• Pick a side. Establish which side of you the dog will be running on and keep this consistent. Your dog likes to know what to expect. Rules and boundaries are healthy for them. This comes in particularly handy when training them NOT to lunge for that lizard that just darted across the path.
  • Praise liberally. Bringing treats in your pocket can help keep his focus on you, while reinforcing his good decisions, like not pulling towards the bicycle that just passed, or not barking at the spastic dog on the other side of the fence.
  • Remember hydration. Bring water if you’ll be out more than 30 minutes or if it is especially warm. If your dog isn’t great at drinking from a water bottle, small collapsible bowls are very portable. Some larger breeds actually ENJOY wearing a backpack that could be filled with treats, water, and a bowl. It gives them a sense of purpose.

How about a “please don’t” list?

DON’T:

  • Forget to bring bags for waste. It’s called being a responsible pet owner and a good neighbor.
  • Use a retractable leash. Exceptions can sometimes be made for smaller breeds, but if you happen to be using a multiuse path such as The Loop, DON’T do it. It’s just plain dangerous.
  • Take your dog out for a run if it’s too hot. Dogs are very susceptible to heat exhaustion, some breeds more than others. Also-the pavement heats up quickly and those paw pads are sensitive. Some dogs allow for booties, but a quick YouTube search for “Dogs With Shoes” shows you quickly that most won’t tolerate it. This has been a favorite search for my kids, with a lot of laughter. I recommend morning or evening outings here in the Southwest.
  • Take the same route every day. Your dog lives by his nose, so give him new areas to sniff and give yourself new things to see. It’s good for both of your brains!

ruff-runners-provides-opportunities-for-fitness-as-well-as-community-service.jpgAre there opportunities to have this experience, even if you don’t own a dog?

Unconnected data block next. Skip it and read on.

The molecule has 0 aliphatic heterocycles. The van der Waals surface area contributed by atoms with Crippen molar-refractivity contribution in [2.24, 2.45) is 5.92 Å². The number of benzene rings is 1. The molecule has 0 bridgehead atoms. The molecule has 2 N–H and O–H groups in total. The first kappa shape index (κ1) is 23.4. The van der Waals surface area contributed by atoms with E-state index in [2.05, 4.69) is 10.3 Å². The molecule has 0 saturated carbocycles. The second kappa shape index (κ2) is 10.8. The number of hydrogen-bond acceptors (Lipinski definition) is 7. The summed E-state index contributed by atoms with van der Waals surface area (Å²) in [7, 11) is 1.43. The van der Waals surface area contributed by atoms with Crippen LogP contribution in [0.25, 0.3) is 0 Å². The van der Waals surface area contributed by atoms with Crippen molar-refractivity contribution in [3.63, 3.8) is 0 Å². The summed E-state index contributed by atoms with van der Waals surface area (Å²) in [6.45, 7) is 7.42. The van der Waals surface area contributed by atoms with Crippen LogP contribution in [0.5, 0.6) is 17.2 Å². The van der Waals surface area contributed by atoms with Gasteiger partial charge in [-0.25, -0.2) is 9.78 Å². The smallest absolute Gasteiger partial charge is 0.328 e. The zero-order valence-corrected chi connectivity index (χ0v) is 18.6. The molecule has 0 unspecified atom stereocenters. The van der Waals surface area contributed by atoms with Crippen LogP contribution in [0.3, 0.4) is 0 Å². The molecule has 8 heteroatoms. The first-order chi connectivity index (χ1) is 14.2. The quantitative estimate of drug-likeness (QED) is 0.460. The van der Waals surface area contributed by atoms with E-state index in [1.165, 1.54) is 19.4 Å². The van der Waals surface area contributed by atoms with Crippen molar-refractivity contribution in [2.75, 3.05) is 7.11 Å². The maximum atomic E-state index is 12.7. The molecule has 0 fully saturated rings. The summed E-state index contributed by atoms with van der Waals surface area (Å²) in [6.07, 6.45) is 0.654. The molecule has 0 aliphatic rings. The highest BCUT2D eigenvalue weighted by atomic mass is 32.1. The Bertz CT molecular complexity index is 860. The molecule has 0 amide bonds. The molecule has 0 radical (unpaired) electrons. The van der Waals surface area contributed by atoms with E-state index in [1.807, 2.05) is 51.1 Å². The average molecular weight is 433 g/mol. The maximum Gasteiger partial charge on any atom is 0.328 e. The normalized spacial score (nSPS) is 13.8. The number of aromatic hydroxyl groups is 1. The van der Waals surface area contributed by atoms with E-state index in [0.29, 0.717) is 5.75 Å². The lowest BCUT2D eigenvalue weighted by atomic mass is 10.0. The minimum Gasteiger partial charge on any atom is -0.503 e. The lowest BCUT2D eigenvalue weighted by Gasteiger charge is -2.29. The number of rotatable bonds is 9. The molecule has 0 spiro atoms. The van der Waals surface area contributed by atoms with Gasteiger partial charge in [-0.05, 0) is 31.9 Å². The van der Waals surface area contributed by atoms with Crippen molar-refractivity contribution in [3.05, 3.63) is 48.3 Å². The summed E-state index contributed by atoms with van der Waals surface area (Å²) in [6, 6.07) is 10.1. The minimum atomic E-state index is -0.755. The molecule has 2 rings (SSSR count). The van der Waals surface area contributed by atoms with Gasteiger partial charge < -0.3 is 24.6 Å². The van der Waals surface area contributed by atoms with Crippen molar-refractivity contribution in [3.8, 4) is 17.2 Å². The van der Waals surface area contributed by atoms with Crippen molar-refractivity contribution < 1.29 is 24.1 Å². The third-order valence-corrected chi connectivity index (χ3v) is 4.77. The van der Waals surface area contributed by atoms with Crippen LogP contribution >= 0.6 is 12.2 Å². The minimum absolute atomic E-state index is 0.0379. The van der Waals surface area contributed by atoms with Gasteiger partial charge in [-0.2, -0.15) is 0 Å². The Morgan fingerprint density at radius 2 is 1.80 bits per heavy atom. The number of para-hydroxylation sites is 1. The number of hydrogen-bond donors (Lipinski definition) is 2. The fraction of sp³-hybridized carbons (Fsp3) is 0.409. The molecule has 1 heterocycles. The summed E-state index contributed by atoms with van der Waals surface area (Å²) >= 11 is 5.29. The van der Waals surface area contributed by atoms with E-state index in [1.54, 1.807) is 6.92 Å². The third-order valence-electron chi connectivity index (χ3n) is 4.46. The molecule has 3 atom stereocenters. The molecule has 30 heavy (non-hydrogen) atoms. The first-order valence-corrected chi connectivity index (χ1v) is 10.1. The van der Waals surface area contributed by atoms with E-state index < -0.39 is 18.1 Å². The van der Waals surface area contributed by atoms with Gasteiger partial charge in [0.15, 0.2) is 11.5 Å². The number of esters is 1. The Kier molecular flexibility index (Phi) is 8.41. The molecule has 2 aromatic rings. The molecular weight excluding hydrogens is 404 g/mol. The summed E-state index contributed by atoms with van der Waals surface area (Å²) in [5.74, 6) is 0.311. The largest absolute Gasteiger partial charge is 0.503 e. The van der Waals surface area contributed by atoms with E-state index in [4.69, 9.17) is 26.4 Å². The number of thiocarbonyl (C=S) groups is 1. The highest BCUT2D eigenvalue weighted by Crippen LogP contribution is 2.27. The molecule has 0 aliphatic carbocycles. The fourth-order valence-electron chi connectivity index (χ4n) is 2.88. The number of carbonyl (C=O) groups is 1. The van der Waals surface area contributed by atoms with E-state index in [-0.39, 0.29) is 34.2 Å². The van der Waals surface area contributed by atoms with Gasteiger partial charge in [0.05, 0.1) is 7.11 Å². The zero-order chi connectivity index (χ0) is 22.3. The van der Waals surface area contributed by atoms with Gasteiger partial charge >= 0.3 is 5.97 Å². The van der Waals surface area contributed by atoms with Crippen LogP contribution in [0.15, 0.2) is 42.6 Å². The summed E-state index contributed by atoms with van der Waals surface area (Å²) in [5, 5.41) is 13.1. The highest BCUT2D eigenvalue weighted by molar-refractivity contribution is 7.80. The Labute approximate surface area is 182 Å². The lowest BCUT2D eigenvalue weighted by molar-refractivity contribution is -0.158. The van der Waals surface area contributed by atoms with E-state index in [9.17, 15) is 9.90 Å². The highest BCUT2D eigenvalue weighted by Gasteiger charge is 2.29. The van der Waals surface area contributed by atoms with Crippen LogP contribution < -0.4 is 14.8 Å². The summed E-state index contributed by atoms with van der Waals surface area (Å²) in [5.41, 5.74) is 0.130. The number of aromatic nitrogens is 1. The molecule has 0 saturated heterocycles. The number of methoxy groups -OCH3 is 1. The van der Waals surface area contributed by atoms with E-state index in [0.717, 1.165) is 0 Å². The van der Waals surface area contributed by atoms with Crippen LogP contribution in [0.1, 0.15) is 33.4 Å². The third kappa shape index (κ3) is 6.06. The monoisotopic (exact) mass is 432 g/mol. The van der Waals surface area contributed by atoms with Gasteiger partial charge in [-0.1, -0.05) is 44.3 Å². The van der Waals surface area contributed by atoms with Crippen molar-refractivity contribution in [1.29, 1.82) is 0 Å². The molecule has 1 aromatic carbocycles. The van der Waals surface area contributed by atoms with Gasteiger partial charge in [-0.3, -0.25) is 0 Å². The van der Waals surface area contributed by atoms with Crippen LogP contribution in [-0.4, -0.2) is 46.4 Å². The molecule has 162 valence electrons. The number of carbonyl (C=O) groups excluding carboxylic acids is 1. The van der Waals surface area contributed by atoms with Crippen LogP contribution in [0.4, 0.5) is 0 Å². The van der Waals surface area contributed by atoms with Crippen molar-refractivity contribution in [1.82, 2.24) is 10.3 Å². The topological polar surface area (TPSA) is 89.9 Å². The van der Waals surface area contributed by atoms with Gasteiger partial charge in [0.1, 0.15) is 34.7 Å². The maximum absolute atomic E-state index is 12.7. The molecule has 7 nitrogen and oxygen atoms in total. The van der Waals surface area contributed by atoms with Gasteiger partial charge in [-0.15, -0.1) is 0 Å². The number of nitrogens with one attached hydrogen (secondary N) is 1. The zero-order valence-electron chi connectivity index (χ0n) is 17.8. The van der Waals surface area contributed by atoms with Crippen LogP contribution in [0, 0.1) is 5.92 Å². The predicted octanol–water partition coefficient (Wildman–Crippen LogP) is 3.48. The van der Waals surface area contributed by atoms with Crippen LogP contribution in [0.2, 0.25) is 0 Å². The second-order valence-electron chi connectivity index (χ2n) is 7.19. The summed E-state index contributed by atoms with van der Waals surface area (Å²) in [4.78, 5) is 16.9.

The dogs at Pima Animal Care Center not only need that daily exercise, but those walks or runs are of high importance to keep their spirits high, making them more desirable and adoptable for prospective pet owners.

There are many volunteer opportunities at PACC to help with this activity, but one that I specifically love is the Ruff Runners group. On Tuesday evenings and Friday mornings, people are encouraged to come out and help exercise these wonderful dogs.

When signing in, I was asked if I preferred a younger, higher energy dog to run, or if I’d like to help an older or possibly injured dog get some fresh air by walking them slowly, on a shorter route. It is really very rewarding to see all of those wonderful shelter dogs paired with their volunteers and enjoying the exercise and companionship – which goes both ways.

Comments

  1. Running with your pet makes every run different. I’m also training for a marathon and this article is super inspiring. I run with SportMe runner app, which calculates distance, pace, time and calories and adjusts running plans to my progress.

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Tucson Medical Center | 5301 E. Grant Rd. | Tucson, AZ 85712 | (520) 327-5461